“Back Row America”

I’m so glad to see a new book coming out by Chris Arnade, whom I haven’t seen online in at least a couple of years. Right around when Trump was elected was when I discovered him, and that was also pretty close to the time that he took a break from online life. I can see why he did so now.

His reflections on rural, poor communities are unique because of his own professional background. Before traveling around America to photograph and document the lives of those whom American culture has deemed “back row,” he was a trader on Wall Street.

Here’s an excerpt on First Things from his upcoming book, Dignity: Seek Respect in Back Row America:

With a great job and a great apartment in a great neighborhood, it is easy to feel we have nothing for which we need to be absolved. The fundamental fallibility of humans seems outdated, distant. It’s not hard to imagine that you have everything under control.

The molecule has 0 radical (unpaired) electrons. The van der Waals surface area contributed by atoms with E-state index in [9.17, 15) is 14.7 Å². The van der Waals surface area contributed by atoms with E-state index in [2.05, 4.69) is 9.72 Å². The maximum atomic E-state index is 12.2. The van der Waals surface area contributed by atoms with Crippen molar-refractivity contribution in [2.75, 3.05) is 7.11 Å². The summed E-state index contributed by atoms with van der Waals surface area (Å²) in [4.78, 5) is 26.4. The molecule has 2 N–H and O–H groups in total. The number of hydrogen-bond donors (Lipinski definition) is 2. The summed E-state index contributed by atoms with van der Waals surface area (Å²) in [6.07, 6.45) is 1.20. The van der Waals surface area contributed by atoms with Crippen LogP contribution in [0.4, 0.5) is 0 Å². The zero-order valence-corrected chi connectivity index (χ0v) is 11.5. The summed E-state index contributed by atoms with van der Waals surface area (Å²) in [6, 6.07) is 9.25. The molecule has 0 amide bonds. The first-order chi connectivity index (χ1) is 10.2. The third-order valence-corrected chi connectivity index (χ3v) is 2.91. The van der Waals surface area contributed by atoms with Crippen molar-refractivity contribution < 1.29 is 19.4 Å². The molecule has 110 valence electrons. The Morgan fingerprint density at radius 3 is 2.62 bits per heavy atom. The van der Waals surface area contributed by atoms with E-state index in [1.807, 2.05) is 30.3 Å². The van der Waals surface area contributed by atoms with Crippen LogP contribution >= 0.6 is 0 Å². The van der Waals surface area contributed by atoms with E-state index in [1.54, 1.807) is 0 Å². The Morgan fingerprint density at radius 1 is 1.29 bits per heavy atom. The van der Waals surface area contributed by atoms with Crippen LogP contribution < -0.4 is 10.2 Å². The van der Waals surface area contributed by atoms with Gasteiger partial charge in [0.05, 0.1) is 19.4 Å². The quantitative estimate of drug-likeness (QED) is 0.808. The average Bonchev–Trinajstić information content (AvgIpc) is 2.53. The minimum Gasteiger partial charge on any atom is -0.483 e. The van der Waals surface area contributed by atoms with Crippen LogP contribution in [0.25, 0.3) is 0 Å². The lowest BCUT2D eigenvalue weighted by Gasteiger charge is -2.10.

On the streets, few can delude themselves into thinking they have it under control. You cannot ignore death there, and you cannot ignore human fallibility. It is easier to see that everyone is a sinner, everyone is fallible, and everyone is mortal. It is easier to see that there are things just too deep, too important, or too great for us to know. It is far easier to recognize that one must come to peace with the idea that we don’t and never will have this under control. It is far easier to see religion not just as useful, but as true.

Forsaking Christianity for the “Greater Good”